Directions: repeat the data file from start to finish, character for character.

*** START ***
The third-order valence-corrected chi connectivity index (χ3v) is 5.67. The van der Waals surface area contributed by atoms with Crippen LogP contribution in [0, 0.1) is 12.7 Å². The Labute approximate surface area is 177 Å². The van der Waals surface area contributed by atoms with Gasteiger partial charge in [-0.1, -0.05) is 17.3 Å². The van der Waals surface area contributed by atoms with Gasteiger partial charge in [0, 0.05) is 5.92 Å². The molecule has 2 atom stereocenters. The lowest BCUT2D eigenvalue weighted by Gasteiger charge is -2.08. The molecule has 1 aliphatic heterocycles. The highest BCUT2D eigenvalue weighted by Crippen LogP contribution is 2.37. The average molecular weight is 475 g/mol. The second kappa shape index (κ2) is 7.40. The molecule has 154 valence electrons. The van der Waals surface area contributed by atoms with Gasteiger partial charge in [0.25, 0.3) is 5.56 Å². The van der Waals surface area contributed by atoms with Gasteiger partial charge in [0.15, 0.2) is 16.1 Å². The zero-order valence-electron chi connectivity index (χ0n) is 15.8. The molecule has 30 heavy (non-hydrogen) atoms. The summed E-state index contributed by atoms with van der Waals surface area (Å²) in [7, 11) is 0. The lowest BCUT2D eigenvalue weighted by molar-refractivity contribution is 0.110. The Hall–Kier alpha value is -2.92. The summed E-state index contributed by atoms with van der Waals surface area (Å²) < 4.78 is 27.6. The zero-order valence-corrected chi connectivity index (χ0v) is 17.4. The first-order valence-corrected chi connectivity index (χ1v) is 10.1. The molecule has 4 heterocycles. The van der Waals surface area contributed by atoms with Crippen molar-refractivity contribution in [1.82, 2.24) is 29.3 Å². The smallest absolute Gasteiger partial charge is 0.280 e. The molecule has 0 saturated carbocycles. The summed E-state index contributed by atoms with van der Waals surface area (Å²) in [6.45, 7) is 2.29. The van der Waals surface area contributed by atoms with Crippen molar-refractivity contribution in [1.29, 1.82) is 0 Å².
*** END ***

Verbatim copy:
The third-order valence-corrected chi connectivity index (χ3v) is 5.67. The van der Waals surface area contributed by atoms with Crippen LogP contribution in [0, 0.1) is 12.7 Å². The Labute approximate surface area is 177 Å². The van der Waals surface area contributed by atoms with Gasteiger partial charge in [-0.1, -0.05) is 17.3 Å². The van der Waals surface area contributed by atoms with Gasteiger partial charge in [0, 0.05) is 5.92 Å². The molecule has 2 atom stereocenters. The lowest BCUT2D eigenvalue weighted by Gasteiger charge is -2.08. The molecule has 1 aliphatic heterocycles. The highest BCUT2D eigenvalue weighted by Crippen LogP contribution is 2.37. The average molecular weight is 475 g/mol. The second kappa shape index (κ2) is 7.40. The molecule has 154 valence electrons. The van der Waals surface area contributed by atoms with Gasteiger partial charge in [0.25, 0.3) is 5.56 Å². The van der Waals surface area contributed by atoms with Gasteiger partial charge in [0.15, 0.2) is 16.1 Å². The zero-order valence-electron chi connectivity index (χ0n) is 15.8. The molecule has 30 heavy (non-hydrogen) atoms. The summed E-state index contributed by atoms with van der Waals surface area (Å²) in [7, 11) is 0. The lowest BCUT2D eigenvalue weighted by molar-refractivity contribution is 0.110. The Hall–Kier alpha value is -2.92. The summed E-state index contributed by atoms with van der Waals surface area (Å²) < 4.78 is 27.6. The zero-order valence-corrected chi connectivity index (χ0v) is 17.4. The first-order valence-corrected chi connectivity index (χ1v) is 10.1. The molecule has 4 heterocycles. The van der Waals surface area contributed by atoms with Crippen molar-refractivity contribution in [1.82, 2.24) is 29.3 Å². The smallest absolute Gasteiger partial charge is 0.280 e. The molecule has 0 saturated carbocycles. The summed E-state index contributed by atoms with van der Waals surface area (Å²) in [6.45, 7) is 2.29. The van der Waals surface area contributed by atoms with Crippen molar-refractivity contribution in [1.29, 1.82) is 0 Å².